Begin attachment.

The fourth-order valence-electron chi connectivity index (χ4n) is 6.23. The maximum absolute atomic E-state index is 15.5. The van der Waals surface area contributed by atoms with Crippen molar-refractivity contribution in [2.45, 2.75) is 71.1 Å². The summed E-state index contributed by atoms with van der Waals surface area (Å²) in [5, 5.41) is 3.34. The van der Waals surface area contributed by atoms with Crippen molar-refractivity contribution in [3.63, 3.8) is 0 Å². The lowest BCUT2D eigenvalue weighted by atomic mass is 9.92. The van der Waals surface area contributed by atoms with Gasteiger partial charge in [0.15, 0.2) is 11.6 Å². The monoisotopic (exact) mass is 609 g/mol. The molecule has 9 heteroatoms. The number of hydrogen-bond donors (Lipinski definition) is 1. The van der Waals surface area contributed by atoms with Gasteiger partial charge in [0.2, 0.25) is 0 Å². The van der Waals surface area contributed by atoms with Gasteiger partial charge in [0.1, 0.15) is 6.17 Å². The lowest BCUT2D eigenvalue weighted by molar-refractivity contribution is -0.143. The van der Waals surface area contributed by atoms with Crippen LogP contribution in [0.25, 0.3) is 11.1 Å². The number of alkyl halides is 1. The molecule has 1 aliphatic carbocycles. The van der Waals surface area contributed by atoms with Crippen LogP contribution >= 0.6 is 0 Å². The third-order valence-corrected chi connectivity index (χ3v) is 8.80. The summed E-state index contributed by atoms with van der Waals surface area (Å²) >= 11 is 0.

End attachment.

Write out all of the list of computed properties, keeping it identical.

The fourth-order valence-electron chi connectivity index (χ4n) is 6.23. The maximum absolute atomic E-state index is 15.5. The van der Waals surface area contributed by atoms with Crippen molar-refractivity contribution in [2.45, 2.75) is 71.1 Å². The summed E-state index contributed by atoms with van der Waals surface area (Å²) in [5, 5.41) is 3.34. The van der Waals surface area contributed by atoms with Crippen molar-refractivity contribution in [3.63, 3.8) is 0 Å². The lowest BCUT2D eigenvalue weighted by atomic mass is 9.92. The van der Waals surface area contributed by atoms with Gasteiger partial charge in [0.15, 0.2) is 11.6 Å². The monoisotopic (exact) mass is 609 g/mol. The molecule has 9 heteroatoms. The number of hydrogen-bond donors (Lipinski definition) is 1. The van der Waals surface area contributed by atoms with Gasteiger partial charge in [0.2, 0.25) is 0 Å². The van der Waals surface area contributed by atoms with Gasteiger partial charge in [0.1, 0.15) is 6.17 Å². The lowest BCUT2D eigenvalue weighted by molar-refractivity contribution is -0.143. The van der Waals surface area contributed by atoms with Crippen LogP contribution in [0.25, 0.3) is 11.1 Å². The number of alkyl halides is 1. The molecule has 1 aliphatic carbocycles. The van der Waals surface area contributed by atoms with Crippen LogP contribution >= 0.6 is 0 Å². The third-order valence-corrected chi connectivity index (χ3v) is 8.80. The summed E-state index contributed by atoms with van der Waals surface area (Å²) >= 11 is 0.